Braden Chambers carries an American flag across the lawn of the Uvalde County Courthouse. Chambers and his twin brother Blaine were part of a team of three Boy Scouts and four adults who placed more than 00 flags outside the courthouse, Uvalde City Hall, downtown plaza, and Dolph Briscoe Jr. Post Office on Thursday morning. Please see Page 3 for more information.
8 P.M. – Sandra Freitag was cited for failing to yield at a stop sign after her 2013 Ford C-Max was struck by a 2007 Chrysler 300 driven by Dannitra Reyna. The accident occurred at the intersection of Camp and Garden streets.
Generosity seemed to be the presiding spirit last week when Uvalde County Commissioners met three nights in a row for two-hour-plus workshops centered on the proposed 2015-2016 budget. While no decisions are official – the budget won’t be approved until early August – commissioners offered temporary acquiescence to most requests proffered by county department heads.
When you exit the restroom the last thing you probably expect is to find a strange man standing in your hallway, but that is what transpired on Sunday afternoon at a North High Street residence. The incident occurred at approximately 1 p.m., when Uvalde Police were dispatched to 1238 N. High St., where homeowner Ricardo Perez reported an unknown male inside of his home.
The incident occurred at approximately 1 p.m., when Uvalde Police were dispatched to 1238 N. High St., where homeowner Ricardo Perez reported an unknown male inside of his home.
According to police, Perez was inside the bathroom when he heard the front door to his home close. He assumed it was his sister entering the home; however, upon exiting the bathroom he discovered a man, later identified as Greg Puente, standing in his hallway.
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There are those who say millennials and members of Generation Z care only about themselves – that community service is a fading pastime. But the youth of Uvalde and surrounding communities are proving those people wrong by Helping out the Town (HOTT) this summer.
This is the second year that churches have come together to organize the city-wide cleanup event where acts of kindness are performed around town at no cost to the citizens.
Monday found over 20 HOTT members on South Park Street, scraping, power-washing and painting two houses in need of a facelift. The volunteers listened to music and got to know each other as they came together to volunteer in the south Texas heat.
After a nine-year engagement and more than 10 years in a committed relationship, Theresa Shaw and Dominique Garza applied for a marriage license on Monday. The action made them the first same-sex couple to do so in Uvalde County.
Last week, the Supreme Court ruled 5-4 that all 50 states must allow same-sex marriage.
When Shaw and Garza heard the news, they were thrilled.
“My first thought was, ‘We finally get to get married. Let’s make it official,’” Shaw said.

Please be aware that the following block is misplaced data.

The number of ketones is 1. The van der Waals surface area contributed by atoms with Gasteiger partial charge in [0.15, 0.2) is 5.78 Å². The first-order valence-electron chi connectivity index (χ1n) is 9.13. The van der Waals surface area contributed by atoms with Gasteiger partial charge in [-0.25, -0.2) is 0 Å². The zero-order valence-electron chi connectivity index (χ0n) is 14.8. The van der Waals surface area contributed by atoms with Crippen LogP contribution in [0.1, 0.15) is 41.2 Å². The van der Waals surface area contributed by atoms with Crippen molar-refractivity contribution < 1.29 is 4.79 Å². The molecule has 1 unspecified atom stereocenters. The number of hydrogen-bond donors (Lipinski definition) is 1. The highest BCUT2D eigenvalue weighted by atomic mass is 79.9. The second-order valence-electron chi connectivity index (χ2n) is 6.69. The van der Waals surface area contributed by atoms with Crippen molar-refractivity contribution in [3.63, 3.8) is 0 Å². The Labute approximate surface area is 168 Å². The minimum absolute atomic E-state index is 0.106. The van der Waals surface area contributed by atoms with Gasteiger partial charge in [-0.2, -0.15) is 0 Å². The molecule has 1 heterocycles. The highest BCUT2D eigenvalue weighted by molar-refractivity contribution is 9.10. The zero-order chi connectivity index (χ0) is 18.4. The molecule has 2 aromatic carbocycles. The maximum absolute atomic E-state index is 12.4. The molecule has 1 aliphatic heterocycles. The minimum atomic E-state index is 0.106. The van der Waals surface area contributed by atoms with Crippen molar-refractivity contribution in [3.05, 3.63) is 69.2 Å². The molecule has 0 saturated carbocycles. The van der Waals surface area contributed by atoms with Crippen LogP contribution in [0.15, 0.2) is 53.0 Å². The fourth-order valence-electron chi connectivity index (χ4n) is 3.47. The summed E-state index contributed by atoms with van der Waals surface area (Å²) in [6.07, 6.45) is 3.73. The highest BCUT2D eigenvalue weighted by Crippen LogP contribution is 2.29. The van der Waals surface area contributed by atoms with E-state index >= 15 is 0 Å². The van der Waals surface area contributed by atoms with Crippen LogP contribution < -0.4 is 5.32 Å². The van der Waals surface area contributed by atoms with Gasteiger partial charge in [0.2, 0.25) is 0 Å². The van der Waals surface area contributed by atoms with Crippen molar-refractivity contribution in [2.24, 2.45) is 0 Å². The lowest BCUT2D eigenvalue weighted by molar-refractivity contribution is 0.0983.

Shaw, who is employed with Uvalde EMS, and Garza, who works for the office of the Uvalde County Clerk, first met on Dec. 20, 2004.
“At the time I was working at Lunkers,” Garza said. “I was just getting off work and she [Shaw] had just arrived with a group of friends.”
They started talking and the rest is history.
Shaw said she knew Garza was “the one” because of their shared love for musicals.
While it isn’t illegal to consume one or two beers, passing out on the street can land a person in jail. On any given day, local law enforcement officers are dispatched to a scene to deal with an unknown, unconscious, and – more often than not – intoxicated individual.
More than 30 entries from Uvalde County were recognized at the Texas Big Game Awards (for regions 4 and 8) held June 21 at the Staff Sgt. Willie De Leon Civic Center, where a crowd of nearly 400 people gathered. The big winner of the night was Double A Ranch, which not only won the regional Landowner of the Year Award but had more entries harvested on their ranch than any other in attendance. The ranch is owned and operated by Allyn and Susan Archer and is located just north of Uvalde on Hwy. 83.
Though not as well known as the mosquitos that transmit West Nile virus, Texas is rife with kissing bugs, which are capable of transmitting their own pernicious brand of sickness – Chagas disease.
Chagas disease can cause fever, swelling, headaches and, in rare cases, heart failure. It is spread when carrier kissing bugs (or triatominae, as they are scientifically known) feed on human or animal blood, thus passing the disease on to the host.
Little is known about the dispersal of the disease. In order to better understand the way that Chagas is spread, a research team came to Uvalde earlier this month to determine how kissing bugs behave at night and to monitor bug activity and movement.